Cash Flow & Budgeting Simplified: Ending the Endless Failure of New Year’s Resolutions! Part II

Elliot Pepper, CPA, CFP®, MST 

As a recent college graduate entering the workforce, married with two young children, and the proud new title of CPA after my name, I recall vividly exclaiming to my wife, “Don’t worry, you are married to an accountant, I am going to meticulously track our budget in a beautifully maintained spreadsheet and every dollar will be carefully accounted for!” I had a whole plan – every month, I was going to download PDFs of my credit card and bank statements and track all of my income and spending by category. I even had Excel formulas that would change colors depending on the direction of my cash flow for the month. I had a plan, I started to follow it, and by the end of March, I was done…

Fast forward 12 years and while I have added some letters to my professional name, lost some hair, and gained a few pounds, that spreadsheet is still only stubbornly updated though March 2010.  

This article is not about how great it is to just “wing it” when it comes to money management nor is it about how failure to account for every penny spent every month is a cardinal sin. This article is about appreciating the fact that most people would prefer spending Saturday nights watching a movie or spending time with friends and family (or writing their personal finance blog ;)) rather than reconciling credit card statements. Yes, it is possible to get your Saturday nights back without sacrificing fiscal responsibility, and this article will tell you how.

The “Gut Check” Cash Flow: From 10,000 feet 

While it is easy to get caught up in the short term volatility of cash flow in our accounts, the simple rule is that, over time:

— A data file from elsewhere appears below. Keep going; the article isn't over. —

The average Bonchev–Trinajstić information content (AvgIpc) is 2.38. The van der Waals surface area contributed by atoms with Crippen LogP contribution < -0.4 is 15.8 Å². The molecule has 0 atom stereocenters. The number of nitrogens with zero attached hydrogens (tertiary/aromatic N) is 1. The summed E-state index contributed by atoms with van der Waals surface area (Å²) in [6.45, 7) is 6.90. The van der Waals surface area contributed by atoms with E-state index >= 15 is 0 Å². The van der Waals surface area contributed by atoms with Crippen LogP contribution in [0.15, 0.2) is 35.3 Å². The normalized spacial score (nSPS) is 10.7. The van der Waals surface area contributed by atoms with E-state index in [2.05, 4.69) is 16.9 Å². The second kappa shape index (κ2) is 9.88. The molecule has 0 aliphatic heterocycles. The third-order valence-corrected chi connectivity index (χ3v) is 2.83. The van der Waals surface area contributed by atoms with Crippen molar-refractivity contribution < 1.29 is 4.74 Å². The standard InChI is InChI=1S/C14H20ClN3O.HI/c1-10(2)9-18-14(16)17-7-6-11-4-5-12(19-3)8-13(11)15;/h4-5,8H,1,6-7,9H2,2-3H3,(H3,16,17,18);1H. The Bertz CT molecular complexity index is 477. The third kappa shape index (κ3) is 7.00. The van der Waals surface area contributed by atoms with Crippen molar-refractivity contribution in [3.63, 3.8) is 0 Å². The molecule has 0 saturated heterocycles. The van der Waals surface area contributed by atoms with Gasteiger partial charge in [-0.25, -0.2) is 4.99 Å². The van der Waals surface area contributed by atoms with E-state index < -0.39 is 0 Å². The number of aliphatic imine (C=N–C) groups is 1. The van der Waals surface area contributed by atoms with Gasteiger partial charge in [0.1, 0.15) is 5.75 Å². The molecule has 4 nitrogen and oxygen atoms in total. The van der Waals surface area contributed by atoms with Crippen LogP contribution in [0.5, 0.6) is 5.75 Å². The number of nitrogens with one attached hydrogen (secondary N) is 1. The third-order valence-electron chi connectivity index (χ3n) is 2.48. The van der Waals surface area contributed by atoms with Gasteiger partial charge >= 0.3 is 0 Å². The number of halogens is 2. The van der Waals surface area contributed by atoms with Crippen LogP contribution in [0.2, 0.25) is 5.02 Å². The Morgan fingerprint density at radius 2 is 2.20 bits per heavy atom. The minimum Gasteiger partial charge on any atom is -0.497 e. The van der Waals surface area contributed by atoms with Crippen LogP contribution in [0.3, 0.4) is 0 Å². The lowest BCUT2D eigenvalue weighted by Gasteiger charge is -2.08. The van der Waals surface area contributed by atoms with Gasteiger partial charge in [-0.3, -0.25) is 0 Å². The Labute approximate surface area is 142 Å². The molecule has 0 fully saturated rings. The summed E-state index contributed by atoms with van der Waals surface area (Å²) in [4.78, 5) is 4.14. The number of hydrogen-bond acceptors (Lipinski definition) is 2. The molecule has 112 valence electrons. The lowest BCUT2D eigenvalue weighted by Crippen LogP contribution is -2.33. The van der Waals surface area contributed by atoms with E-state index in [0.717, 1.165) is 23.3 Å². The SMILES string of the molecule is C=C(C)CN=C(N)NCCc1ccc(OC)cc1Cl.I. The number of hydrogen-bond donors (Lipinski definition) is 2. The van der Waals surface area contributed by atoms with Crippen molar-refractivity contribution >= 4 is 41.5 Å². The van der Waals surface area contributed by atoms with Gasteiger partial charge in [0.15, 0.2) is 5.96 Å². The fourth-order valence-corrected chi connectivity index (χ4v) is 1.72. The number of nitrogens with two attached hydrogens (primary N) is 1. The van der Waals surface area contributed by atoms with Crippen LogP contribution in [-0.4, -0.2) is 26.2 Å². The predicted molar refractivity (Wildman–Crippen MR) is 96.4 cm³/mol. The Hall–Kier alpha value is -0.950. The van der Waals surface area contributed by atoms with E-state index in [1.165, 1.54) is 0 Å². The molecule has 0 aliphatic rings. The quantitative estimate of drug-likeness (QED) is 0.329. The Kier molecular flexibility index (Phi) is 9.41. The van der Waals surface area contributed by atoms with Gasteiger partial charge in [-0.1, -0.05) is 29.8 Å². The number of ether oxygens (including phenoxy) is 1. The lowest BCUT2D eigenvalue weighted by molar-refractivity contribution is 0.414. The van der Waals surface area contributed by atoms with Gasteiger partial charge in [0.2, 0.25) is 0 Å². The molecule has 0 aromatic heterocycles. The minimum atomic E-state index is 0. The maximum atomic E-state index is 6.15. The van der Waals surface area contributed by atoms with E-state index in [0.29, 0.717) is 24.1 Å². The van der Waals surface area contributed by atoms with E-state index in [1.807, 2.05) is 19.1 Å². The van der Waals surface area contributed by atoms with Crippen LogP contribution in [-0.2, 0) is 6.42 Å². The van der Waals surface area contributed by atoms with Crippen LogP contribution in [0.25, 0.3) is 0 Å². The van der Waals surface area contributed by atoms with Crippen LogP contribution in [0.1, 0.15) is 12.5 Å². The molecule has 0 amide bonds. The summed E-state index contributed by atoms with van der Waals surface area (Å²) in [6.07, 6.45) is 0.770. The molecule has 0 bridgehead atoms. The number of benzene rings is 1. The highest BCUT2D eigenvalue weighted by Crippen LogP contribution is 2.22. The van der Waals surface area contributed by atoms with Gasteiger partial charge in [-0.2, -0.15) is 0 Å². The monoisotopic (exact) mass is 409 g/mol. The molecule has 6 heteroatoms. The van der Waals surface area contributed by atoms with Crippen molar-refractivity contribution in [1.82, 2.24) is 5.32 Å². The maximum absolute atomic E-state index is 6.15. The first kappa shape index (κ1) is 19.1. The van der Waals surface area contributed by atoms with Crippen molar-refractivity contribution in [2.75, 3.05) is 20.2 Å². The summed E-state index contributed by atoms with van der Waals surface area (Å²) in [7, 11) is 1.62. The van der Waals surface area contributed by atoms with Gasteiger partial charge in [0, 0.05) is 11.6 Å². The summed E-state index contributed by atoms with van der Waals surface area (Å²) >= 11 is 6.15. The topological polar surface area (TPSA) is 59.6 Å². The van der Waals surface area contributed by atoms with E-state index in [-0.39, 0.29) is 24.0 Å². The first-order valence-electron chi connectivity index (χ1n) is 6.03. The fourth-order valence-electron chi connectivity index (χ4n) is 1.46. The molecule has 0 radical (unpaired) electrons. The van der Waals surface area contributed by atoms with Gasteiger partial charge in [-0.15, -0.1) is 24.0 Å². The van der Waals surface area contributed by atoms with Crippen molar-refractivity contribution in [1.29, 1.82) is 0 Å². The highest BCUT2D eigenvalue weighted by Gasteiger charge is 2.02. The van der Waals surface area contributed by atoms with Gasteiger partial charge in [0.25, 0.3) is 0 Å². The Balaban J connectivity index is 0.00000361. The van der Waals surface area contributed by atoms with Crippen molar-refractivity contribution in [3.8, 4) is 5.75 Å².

Cash Inflows + Savings/Investment > Cash Spending

A perfect way to test your adherence to this rule is to simply tally up the total balance in your checking and savings account on the first statement of 2021 and then again for the last statement. Add any amounts that you transferred to another savings or investment account, but not if those were deducted from your paycheck. If the change is positive – congrats! You met the simple rule for 2021. If not, it’s time to understand why, and fix it. 

You have three choices, listed in order of preference: 

  1. Increase Inflows: Find ways to increase your income
  2. Decrease Spending: Reduce spending on those items that you can
  3. Decrease Savings/Investment: Ignore this step until you have honestly addressed #1 & #2 

You can do this easily on a piece of paper or in a simple spreadsheet. E-mail for a copy of our very easy to use Excel “Cash Flow at 10,000 Feet” template. 

The Review & Automated Guardrails 

The Review: Review your annual credit card statement report, or download the last 3 months’ worth of bank and credit card statements. Categorize your monthly (or annual) spending by the necessary “have to”s and the discretionary “want to”s. Pay attention to these categories and cut out any unnecessary expenses you see (subscriptions you never use) and see if there are any necessary expenses that can be revisited (internet/cable, car insurance). These are the “low hanging fruit” of personal finance and are simple enough tasks that can be done once or twice a year.